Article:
Most believe that the Second World War began on September 1, 1939, when Germany invaded Poland. However, two years earlier, the Japanese Empire invaded China. Furthermore, in 1931, Japan annexed Manchuria, a region in Northern China. This signifies that the Asian theatre of World War Two was already well underway by the time Hitler launched his war in Europe. It also suggests that China played a key role in the conflict, one often forgotten by those in the West. Therefore, investigating China's place in the Second World War is worthwhile since it provides a fuller picture of one of the most consequential events in world history.
The fall of the Qing Dynasty in 1912 led to instability in China. By 1927, a full-scale civil war had broken out between the Nationalists, led by Chiang Kai-shek, and the Communists, led by Mao Zedong. This domestic unrest meant that China was very weak, which appealed to the Japanese Empire. Indeed, Japan wanted to become a hegemon in Asia by creating the Greater East-Asia Co-Prosperity Sphere--a self-sufficient bloc of East-Asian countries with Japan as its leader. One of the first places the Empire wanted as part of this bloc was Manchuria, a region in Northern China due to it being resource-rich and sparsely populated.
Following a period of military and diplomatic pressures, China allowed Japan to control Manchuria's railways in the late 1920s. Tensions then increased significantly in September 1931 when one of the railways was blown up. In reality, Japan was responsible for the attack, having carried it out to justify further military operations in the region. Thus, soon after the bombing, Japanese forces invaded Manchuria and set up a puppet regime. Japan also began to push southward, gradually taking more and more territory over the coming years.
The Beginning And Early Atrocities
In July 1937, Japanese troops near the Chinese capital of Peking (now known as Beijing) discovered that one of their own had deserted. Upon trying to enter a village to look for him, Chinese soldiers denied them access, resulting in a firefight that provided an excuse for the full-scale Japanese invasion of the rest of the country. Importantly, while Peking was the capital, Chiang Kai-shek's government had moved most official business to Nanking. However, as Chinese forces were poorly trained, Japanese troops quickly captured the de facto capital, but only after Kai-shek had set up yet another capital in Chongqing. This realization resulted in the occupying army killing and raping the local population from December 1937 to January 1938. Known as the Nanking Massacre, between 50,000 to 300,000 people died. It was also a major strategic error, as such atrocities encouraged few Chinese collaborators. All this meant that the war in China, known as the Second Sino-Japanese War, quickly fell into a stalemate.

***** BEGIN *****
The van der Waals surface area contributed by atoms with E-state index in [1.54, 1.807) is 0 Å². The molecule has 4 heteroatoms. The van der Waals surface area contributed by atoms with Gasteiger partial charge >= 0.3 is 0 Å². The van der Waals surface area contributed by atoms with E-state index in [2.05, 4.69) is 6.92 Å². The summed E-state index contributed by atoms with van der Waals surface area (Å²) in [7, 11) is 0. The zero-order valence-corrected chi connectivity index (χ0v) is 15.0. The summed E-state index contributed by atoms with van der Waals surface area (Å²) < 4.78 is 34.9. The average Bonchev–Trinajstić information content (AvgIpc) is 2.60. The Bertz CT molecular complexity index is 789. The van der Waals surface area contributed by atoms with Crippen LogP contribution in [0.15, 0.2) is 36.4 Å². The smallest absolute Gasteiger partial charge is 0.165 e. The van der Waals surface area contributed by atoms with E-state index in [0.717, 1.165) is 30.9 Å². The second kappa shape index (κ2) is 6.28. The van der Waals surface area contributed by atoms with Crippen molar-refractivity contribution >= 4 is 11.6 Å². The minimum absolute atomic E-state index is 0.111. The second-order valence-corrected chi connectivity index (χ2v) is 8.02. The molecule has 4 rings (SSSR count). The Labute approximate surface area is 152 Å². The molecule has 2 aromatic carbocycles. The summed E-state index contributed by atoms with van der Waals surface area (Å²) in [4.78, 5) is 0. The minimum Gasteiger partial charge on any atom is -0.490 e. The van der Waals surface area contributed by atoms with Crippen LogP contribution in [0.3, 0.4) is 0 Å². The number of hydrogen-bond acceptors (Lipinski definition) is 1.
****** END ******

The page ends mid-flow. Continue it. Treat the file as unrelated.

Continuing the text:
The War Turns Global
On December 7, 1941, in response to crippling American sanctions, Japan attacked the Hawaiian naval base of Pearl Harbor, bringing the United States (US) into the war. The US quickly allied with China, providing some much-needed relief by distracting the Japanese through the opening of another front. Moreover, the fact that China never surrendered, despite experiencing immense losses, meant that Japan needed to continue to expend resources on the country--thereby making it easier for the Allies elsewhere. In short, China's role as a member of the Allies was a mutually beneficial experience for all involved.
This alliance had enormous symbolic significance. For instance, American President Franklin Delano Roosevelt (FDR) declared China to be one of the "four policemen" of world order, along with the Soviet Union, the United Kingdom, and the United States. Chiang Kai-shek also became something of a celebrity, with propaganda posters displaying his image across the US and his wife delivering an address to the American Congress.
The End And Impact Of The War
Following a defeat in the 1942 Battle of Midway, the Japanese Empire was on the defensive for most of the war. Germany then surrendered in May 1945, leaving Japan without a key ally. Finally, in August of that year, the US dropped atomic bombs on Hiroshima and Nagasaki to force a Japanese capitulation. This plan worked, and Japan officially surrendered on September 2, 1945.
China suffered 19.5 million fatalities during World War Two. Furthermore, in 1946, the Chinese Civil War resumed, as it had been paused during the Japanese occupation. The Communist's power had grown significantly during this time, largely due to their successful guerrilla war against Japan. Thus, in 1949, the Communists won and established the People's Republic of China, with Mao Zedong as its leader. The Nationalists then fled to the island of Taiwan.
In conclusion, the Second World War shaped China, and China shaped the Second World War. Tensions in the north of the country arguably started the entire conflict. Moreover, without China, the Allies likely would not have been able to defeat Japan. Finally, the war fundamentally changed China's political landscape, resulting in the fall of the Nationalist government and the rise of communism.